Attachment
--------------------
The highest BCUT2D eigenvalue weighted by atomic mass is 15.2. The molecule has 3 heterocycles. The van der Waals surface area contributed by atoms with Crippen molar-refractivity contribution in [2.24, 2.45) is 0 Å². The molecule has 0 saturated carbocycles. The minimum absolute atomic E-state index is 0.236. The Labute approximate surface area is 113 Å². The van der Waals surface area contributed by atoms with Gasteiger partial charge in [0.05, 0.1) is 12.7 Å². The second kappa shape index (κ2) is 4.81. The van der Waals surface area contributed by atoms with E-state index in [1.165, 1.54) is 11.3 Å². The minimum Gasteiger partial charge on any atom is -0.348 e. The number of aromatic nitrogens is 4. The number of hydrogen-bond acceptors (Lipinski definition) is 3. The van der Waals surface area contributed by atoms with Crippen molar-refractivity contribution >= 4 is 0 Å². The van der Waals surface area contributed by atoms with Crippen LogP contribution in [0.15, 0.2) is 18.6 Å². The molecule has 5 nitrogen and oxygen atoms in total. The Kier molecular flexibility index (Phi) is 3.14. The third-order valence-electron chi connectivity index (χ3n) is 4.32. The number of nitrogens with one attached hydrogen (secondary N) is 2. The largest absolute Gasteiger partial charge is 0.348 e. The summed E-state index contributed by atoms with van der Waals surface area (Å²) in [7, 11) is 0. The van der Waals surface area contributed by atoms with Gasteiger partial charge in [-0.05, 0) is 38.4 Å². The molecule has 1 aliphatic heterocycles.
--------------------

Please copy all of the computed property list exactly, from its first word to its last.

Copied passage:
The highest BCUT2D eigenvalue weighted by atomic mass is 15.2. The molecule has 3 heterocycles. The van der Waals surface area contributed by atoms with Crippen molar-refractivity contribution in [2.24, 2.45) is 0 Å². The molecule has 0 saturated carbocycles. The minimum absolute atomic E-state index is 0.236. The Labute approximate surface area is 113 Å². The van der Waals surface area contributed by atoms with Gasteiger partial charge in [0.05, 0.1) is 12.7 Å². The second kappa shape index (κ2) is 4.81. The van der Waals surface area contributed by atoms with E-state index in [1.165, 1.54) is 11.3 Å². The minimum Gasteiger partial charge on any atom is -0.348 e. The number of aromatic nitrogens is 4. The number of hydrogen-bond acceptors (Lipinski definition) is 3. The van der Waals surface area contributed by atoms with Crippen molar-refractivity contribution >= 4 is 0 Å². The van der Waals surface area contributed by atoms with Crippen LogP contribution in [0.15, 0.2) is 18.6 Å². The molecule has 5 nitrogen and oxygen atoms in total. The Kier molecular flexibility index (Phi) is 3.14. The third-order valence-electron chi connectivity index (χ3n) is 4.32. The number of nitrogens with one attached hydrogen (secondary N) is 2. The largest absolute Gasteiger partial charge is 0.348 e. The summed E-state index contributed by atoms with van der Waals surface area (Å²) in [7, 11) is 0. The van der Waals surface area contributed by atoms with Gasteiger partial charge in [-0.05, 0) is 38.4 Å². The molecule has 1 aliphatic heterocycles.